The photos stand apart from Lange's peers'. “In many of these photographs, what distinguishes Lange's work from other WRA photographers is not only her habit of getting as close to her subjects as possible — her close-up portraits are often haunting whether individuals chose to return the gaze or not — but also her keen eye for ironic juxtapositions,” writes Elena Tajima Creef in "Imaging Japanese America."

The federal government, quickly realizing that images of “enemy” infants and grief-stricken grandmothers would be bad PR, embargoed Lange's photos for decades. 

Girls of Japanese ancestry have just sighted a Greyhound bus which will take them to an Assembly center, on Apr. 6, 1942 in San Francisco.

Credit:

Dorothea Lange/War Relocation Authority

Finally, in 1972, the images were released and featured in the landmark traveling exhibition "Executive Order 9066." Even all those years later, they had a profound impact. “Along with camp pilgrimages, political activism around the repeal of Title II, and a flood of new books, these exhibitions were part of the changing attitudes to the Japanese American wartime experience in the early 1970s that led to the Redress Movement of the 1980s,” writes Brian Niiya, editor of the Densho Encylopedia.

Lange's exclusion-era photographs helped catalyze Japanese American activism in the 1970s, and they continue to shape the collective memory of one of the darkest moments in American history. The familiarity of urban vistas empower the viewer to empathize with the subjects, imagining ourselves in the shoes of the men, women, and children made to endure this terrible ordeal. They also serve as an impactful testament to the perils of racism and wartime hysteria.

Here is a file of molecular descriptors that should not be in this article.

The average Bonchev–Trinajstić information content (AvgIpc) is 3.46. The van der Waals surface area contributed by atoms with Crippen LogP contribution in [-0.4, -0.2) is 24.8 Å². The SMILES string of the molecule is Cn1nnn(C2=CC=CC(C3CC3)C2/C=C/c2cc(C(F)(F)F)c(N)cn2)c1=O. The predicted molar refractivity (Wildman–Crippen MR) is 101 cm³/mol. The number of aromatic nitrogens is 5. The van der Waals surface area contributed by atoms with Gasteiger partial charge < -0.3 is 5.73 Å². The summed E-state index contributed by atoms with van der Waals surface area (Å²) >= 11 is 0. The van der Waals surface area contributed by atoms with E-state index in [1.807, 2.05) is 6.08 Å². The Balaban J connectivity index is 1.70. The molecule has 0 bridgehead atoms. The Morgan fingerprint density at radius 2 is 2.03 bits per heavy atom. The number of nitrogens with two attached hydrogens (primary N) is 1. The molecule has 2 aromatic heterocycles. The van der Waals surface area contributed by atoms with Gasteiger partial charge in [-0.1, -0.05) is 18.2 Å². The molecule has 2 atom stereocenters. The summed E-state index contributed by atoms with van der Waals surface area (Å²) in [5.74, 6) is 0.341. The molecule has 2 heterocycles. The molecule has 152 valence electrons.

Bed roll and baggage of evacuees of Japanese ancestry awaiting shipment from the Wartime Civil Control Administration station to an assembly center, in San Francisco on Apr. 6, 1942.

Credit:

Dorothea Lange/War Relocation Authority

On Apr. 7, 1942, in San Francisco, a store front is boarded on Post Street. The owner was scheduled to be evacuated.

Credit:

Dorothea Lange/War Relocation Authority

On Apr 19. 1942, people wave farewell to their friends and neighbors who are being sent to the Tanforan Assembly center. This bus contains some of the 660 persons. Those on the sidewalk will soon be sent away as well. In three more days, these streets will be deserted of persons of Japanese ancestry.

Credit:

Dorothea Lange/War Relocation Authority

On Apr. 19, 1942, in San Francisco, friends and neighbors congregate to bid farewell, though not for long, to their friends who are enroute to the Tanforan Assembly center. They, themselves will be evacuated within three days.

Credit:

Dorothea Lange/War Relocation Authority

Toshi Mizoguchi waiting at the Wartime Civil Control Administration station to register for evacuation on Apr. 25, 1942, in Byron, California. Mizoguchi came to the US from Japan in 1892 and has been a farm laborer on California ranches since that time. He is unmarried. He is seen wearing an American flag on a celluloid button.

Credit:

Dorothea Lange/War Relocation Authority

These children have just arrived at Turlock Assembly center in California on May 2, 1942.

Credit:

Dorothea Lange/War Relocation Authority

This evacuee stands by her baggage as she waits for evacuation bus on May 9, 1942 in Centerville, California.

Credit:

Dorothea Lange/War Relocation Authority

Evacuees of Japanese ancestry from the rich agricultural district in Woodland, California, are on their way to Merced Assembly center on May 20, 1942. This special train consists of ten cars.

Credit:

Dorothea Lange/War Relocation Authority

Find more of Lange's wartime photos in the Densho Encylopedia. Natasha Varner is a PhD candidate in history at the University of Arizona and communications manager for Densho, a Japanese American public history non-profit based in Seattle. This is an edited version of a piece that originally appeared at Densho.